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Latest comments

  • 0

    Birds of a feather flock together. Rajapakse strikes a common chord with petty dictators like Mswati and Musaveni. He hass no standing with the more arrogant ones like Mugabe.

    In the case of China, money speaks. On the anti imperialistic line he strikes a common chord with people like Ahamedinijad. Very few places he can go to or be recognised. His ego must be waering pretty thin these days. Maybe he should visit places like fiji, togo, solomon islands? He can get a topless reception in those places.

  • 0

    Emil thanks for the write up and info. I fail to understand with all the Philosophies of the Socialist and Communist kind, idolising an Utopia, which you yourself espoused more strongly during your day, you coming from one of the Richest Families of the landed gentry in this country. If I remember right the reason you adduced was that you were witness to the living conditions of Labour in the Estates, which was the patern in life in society then or for that matter to a lesser degree even now. Please do not infer that I condone with, such social styles. Yes I am with you that there has to be a better distribution of wealth in today’s context for the lowest stratar, to live as decent human beings, although I strongly believe that, the ‘equality’ mentioned in both Socialism and Communism is unattainable and only serves as Ideal Concepts, to mislead the masses for the Corrupt to secure Political power.

    I too hail from one of the oldest families in this country, where ‘Five Boodaleys were part of the wealth that consttuted our family powerloom, where there was land in vast extents stretching from the coastal to the centre. I remember going to our ancestoral home for the New Year where we used to spend a week or so to celebrate the Sinhala New Year with the villagers, in the ’40s and early ’50s. There used to be hundreds of people, whole families who used to visit and have a meal served. There were about ten to fifteen women cooking in the kitchen all the time. I remember there were people who used to bring salt from the salterns as Rajakariya. Majority of land had to be forfeited under the Waste Land Ordinance, but some of it was given with Crown Title. As for the Socialist Policies implemented, in the late ’50s the Paddy Lands Act was one to break the amity in the village in order to change the social structure. As you know according to the PLA the owner is entitled to 1/4 th share and has to collect it from the threshing floor. However, I get half share still and the villagers bring it free to the store in the house. This practise yet continues because we still preserve the old traditions of not disposing the entire harvest but retains sufficient quantity in stock, in case a harvest fails, for consumption for the andey farmers who work the fields. I believe what is important in Governance of societies today is not ‘isms’, but being Human, Honest and Truthfull. We do not carry any of this wealth when we go, but only good will.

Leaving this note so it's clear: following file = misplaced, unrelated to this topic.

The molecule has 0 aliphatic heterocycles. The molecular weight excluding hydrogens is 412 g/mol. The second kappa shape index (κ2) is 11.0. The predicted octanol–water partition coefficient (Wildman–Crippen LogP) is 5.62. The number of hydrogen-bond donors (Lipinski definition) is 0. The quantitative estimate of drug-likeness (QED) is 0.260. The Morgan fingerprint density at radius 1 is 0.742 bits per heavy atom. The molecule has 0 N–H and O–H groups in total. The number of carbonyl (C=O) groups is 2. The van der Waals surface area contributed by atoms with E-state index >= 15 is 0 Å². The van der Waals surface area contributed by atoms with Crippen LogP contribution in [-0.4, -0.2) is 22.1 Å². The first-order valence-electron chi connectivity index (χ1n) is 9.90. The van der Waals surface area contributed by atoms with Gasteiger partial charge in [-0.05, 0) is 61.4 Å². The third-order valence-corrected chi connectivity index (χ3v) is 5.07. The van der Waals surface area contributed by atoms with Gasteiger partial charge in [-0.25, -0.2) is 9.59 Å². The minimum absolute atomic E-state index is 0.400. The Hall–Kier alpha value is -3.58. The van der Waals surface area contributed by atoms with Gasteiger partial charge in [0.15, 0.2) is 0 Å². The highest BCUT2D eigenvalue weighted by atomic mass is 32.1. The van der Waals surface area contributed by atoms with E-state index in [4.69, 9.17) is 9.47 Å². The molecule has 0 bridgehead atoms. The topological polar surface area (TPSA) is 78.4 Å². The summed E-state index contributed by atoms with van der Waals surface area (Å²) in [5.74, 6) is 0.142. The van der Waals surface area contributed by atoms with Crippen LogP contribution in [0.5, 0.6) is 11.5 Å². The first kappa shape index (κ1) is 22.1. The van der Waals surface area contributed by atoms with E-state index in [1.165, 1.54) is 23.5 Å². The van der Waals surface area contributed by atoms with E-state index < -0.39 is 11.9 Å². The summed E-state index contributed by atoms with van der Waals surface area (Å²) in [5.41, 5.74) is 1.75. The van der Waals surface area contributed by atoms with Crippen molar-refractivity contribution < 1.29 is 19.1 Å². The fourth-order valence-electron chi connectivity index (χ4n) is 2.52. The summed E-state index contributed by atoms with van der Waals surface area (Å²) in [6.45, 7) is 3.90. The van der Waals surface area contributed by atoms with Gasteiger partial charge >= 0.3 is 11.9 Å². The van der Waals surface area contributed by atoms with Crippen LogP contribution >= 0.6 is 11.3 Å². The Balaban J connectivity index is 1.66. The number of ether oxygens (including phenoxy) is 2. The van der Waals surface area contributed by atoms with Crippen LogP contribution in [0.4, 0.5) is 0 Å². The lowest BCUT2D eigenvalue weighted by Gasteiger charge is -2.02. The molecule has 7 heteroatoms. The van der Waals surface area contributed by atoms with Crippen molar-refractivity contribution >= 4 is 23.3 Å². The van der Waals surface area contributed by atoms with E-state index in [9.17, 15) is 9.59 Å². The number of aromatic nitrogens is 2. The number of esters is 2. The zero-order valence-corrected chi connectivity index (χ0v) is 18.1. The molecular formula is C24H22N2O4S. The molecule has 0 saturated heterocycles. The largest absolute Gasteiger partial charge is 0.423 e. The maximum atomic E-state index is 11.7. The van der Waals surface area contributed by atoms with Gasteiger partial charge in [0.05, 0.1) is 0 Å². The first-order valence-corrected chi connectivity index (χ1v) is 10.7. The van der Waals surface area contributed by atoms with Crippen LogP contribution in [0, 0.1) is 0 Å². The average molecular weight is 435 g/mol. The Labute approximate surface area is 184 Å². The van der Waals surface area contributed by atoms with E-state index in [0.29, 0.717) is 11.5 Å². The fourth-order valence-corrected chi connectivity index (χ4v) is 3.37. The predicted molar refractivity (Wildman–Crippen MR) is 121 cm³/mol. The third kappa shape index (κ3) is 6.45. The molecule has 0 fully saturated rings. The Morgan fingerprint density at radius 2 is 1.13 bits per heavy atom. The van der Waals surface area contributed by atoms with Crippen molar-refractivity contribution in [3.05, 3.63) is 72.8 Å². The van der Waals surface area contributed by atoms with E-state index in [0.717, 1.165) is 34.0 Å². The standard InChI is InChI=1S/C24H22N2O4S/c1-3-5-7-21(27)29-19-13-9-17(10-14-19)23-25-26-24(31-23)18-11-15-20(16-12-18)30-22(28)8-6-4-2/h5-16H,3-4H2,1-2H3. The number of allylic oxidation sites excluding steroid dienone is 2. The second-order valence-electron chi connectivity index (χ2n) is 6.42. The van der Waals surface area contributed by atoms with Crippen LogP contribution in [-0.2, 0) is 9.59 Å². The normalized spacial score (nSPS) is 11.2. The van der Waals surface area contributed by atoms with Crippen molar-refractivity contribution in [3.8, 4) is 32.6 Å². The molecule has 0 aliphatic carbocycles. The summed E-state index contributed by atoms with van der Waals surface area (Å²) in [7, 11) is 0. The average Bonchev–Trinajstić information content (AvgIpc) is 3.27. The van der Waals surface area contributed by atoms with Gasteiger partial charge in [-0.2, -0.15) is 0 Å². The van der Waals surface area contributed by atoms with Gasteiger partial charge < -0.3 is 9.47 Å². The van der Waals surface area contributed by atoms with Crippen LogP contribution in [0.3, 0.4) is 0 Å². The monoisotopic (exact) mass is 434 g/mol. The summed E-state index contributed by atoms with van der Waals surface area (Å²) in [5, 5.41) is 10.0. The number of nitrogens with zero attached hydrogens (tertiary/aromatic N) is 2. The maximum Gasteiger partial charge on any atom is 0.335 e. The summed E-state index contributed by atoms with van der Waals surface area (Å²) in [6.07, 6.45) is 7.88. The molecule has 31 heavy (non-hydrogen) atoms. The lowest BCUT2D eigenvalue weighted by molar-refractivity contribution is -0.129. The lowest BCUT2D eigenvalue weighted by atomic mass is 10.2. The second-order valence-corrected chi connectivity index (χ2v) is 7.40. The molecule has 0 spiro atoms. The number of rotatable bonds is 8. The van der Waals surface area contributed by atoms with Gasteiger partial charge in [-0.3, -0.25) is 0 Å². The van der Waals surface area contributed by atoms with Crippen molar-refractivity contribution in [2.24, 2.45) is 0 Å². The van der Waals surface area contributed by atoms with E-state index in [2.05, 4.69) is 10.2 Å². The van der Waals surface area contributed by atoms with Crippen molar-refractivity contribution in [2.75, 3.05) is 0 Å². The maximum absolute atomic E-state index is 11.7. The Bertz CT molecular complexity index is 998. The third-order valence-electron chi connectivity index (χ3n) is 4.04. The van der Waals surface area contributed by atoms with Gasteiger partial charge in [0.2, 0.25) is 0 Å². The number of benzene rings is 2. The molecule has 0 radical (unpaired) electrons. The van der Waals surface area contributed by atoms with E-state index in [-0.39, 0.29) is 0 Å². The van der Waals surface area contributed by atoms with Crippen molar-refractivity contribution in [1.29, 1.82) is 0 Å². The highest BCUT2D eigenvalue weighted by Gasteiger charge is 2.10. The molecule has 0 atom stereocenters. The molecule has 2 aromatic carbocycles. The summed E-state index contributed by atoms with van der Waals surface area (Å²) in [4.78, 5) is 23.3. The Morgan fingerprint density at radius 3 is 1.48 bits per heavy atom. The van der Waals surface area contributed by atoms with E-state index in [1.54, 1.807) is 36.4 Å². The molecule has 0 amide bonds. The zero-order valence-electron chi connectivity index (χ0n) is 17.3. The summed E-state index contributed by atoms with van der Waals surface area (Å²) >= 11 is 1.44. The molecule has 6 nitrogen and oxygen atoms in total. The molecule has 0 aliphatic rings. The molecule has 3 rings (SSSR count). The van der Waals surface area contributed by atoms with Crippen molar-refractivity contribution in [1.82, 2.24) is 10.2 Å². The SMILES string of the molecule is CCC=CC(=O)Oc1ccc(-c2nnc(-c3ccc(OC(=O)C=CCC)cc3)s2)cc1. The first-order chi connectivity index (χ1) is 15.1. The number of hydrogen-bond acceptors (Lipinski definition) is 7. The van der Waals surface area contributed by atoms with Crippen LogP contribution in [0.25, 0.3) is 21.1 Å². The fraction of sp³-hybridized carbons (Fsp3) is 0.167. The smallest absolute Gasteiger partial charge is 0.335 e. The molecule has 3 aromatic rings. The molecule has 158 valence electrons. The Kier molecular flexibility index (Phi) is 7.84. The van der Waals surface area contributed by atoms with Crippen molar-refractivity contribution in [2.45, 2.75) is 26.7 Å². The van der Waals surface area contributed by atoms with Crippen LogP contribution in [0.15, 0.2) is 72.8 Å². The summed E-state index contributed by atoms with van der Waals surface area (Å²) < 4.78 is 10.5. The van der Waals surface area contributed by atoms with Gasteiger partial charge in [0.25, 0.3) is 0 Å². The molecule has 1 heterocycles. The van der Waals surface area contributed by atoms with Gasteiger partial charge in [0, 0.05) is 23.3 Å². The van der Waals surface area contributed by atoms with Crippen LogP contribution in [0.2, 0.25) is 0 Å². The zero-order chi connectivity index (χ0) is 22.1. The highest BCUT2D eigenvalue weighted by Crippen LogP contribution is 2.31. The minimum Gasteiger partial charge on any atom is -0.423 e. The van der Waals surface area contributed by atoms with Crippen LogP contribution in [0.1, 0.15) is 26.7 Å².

Therefore what I see that is important is not Capitalism, Socialism or Communism, where all have failed, but a System of Governance that provides the Poor the basics and climbing the social ladder to be Rich, left for ones own effort. As much as there are differences between able and unable, the sick and the healthy, the Rich and the Poor will continue as Life will never be Perfect.

    • 0

      To Gamini & Lasantha Pethiyagoda:
      First to G: I fear that, in your description of my earlier days, you may be confusing me with my siblings who were life-long revolutionaries. As for a belief in the need, beyond any “isms” to ensure a “Just Society,” as Pierre Trudeau described it, I am with you 100%, though I think that “utopia” as you seem to suggest it IS still within human reach.
      “Not guilty as charged in the matter of a “skewed” approach. Gaddafi did get rid of a rotten Idris regime and Musaveni played his part against Obote and Amin. I cannot, however, subscribe to either the Burmese junta or the clown from Swaziland having redeeming features!
      Thank you, both, for your considered critiques.

  • 0

    I would like to suggest that Emil’s piece is somewhat skewed in the contexts he uses analogies with third world dictators or despots. Some of the personalities he mentions, and the countries they represented, have some achievements to their credit, and are not quite how the western media would have us believe, via their biased reportage. Apart from that the humour is good, and the juicy snippets of the frolicking good times quite funny…